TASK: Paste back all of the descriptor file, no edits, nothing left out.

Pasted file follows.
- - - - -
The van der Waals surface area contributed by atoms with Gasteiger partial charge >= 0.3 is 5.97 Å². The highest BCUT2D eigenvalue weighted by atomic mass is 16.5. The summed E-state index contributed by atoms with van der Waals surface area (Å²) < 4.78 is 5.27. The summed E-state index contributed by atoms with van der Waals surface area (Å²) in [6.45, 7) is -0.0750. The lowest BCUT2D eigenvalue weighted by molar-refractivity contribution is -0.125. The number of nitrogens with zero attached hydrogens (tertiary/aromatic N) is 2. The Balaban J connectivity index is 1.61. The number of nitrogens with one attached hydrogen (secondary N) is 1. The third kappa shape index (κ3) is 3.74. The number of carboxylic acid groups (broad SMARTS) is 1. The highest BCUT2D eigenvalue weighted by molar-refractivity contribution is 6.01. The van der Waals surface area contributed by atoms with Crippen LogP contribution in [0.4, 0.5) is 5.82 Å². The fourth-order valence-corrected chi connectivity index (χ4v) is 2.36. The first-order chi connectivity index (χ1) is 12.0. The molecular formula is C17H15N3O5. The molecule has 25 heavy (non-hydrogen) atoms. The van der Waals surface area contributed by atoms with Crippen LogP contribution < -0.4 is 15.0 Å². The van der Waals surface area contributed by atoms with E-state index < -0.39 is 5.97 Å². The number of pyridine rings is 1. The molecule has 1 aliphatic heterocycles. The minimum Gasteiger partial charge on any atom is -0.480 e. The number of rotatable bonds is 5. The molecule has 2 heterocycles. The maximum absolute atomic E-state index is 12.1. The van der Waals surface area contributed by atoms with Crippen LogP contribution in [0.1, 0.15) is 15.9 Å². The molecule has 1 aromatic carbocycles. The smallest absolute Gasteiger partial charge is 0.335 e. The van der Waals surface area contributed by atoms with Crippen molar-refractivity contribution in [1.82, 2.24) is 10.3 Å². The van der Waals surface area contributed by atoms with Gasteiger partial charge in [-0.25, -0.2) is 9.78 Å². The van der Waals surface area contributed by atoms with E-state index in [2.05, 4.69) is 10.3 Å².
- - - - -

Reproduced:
The van der Waals surface area contributed by atoms with Gasteiger partial charge >= 0.3 is 5.97 Å². The highest BCUT2D eigenvalue weighted by atomic mass is 16.5. The summed E-state index contributed by atoms with van der Waals surface area (Å²) < 4.78 is 5.27. The summed E-state index contributed by atoms with van der Waals surface area (Å²) in [6.45, 7) is -0.0750. The lowest BCUT2D eigenvalue weighted by molar-refractivity contribution is -0.125. The number of nitrogens with zero attached hydrogens (tertiary/aromatic N) is 2. The Balaban J connectivity index is 1.61. The number of nitrogens with one attached hydrogen (secondary N) is 1. The third kappa shape index (κ3) is 3.74. The number of carboxylic acid groups (broad SMARTS) is 1. The highest BCUT2D eigenvalue weighted by molar-refractivity contribution is 6.01. The van der Waals surface area contributed by atoms with Crippen LogP contribution in [0.4, 0.5) is 5.82 Å². The fourth-order valence-corrected chi connectivity index (χ4v) is 2.36. The first-order chi connectivity index (χ1) is 12.0. The molecular formula is C17H15N3O5. The molecule has 25 heavy (non-hydrogen) atoms. The van der Waals surface area contributed by atoms with Crippen LogP contribution < -0.4 is 15.0 Å². The van der Waals surface area contributed by atoms with E-state index < -0.39 is 5.97 Å². The number of pyridine rings is 1. The molecule has 1 aliphatic heterocycles. The minimum Gasteiger partial charge on any atom is -0.480 e. The number of rotatable bonds is 5. The molecule has 2 heterocycles. The maximum absolute atomic E-state index is 12.1. The van der Waals surface area contributed by atoms with Crippen LogP contribution in [0.1, 0.15) is 15.9 Å². The molecule has 1 aromatic carbocycles. The smallest absolute Gasteiger partial charge is 0.335 e. The van der Waals surface area contributed by atoms with Crippen molar-refractivity contribution in [1.82, 2.24) is 10.3 Å². The van der Waals surface area contributed by atoms with Gasteiger partial charge in [-0.25, -0.2) is 9.78 Å². The van der Waals surface area contributed by atoms with E-state index in [2.05, 4.69) is 10.3 Å².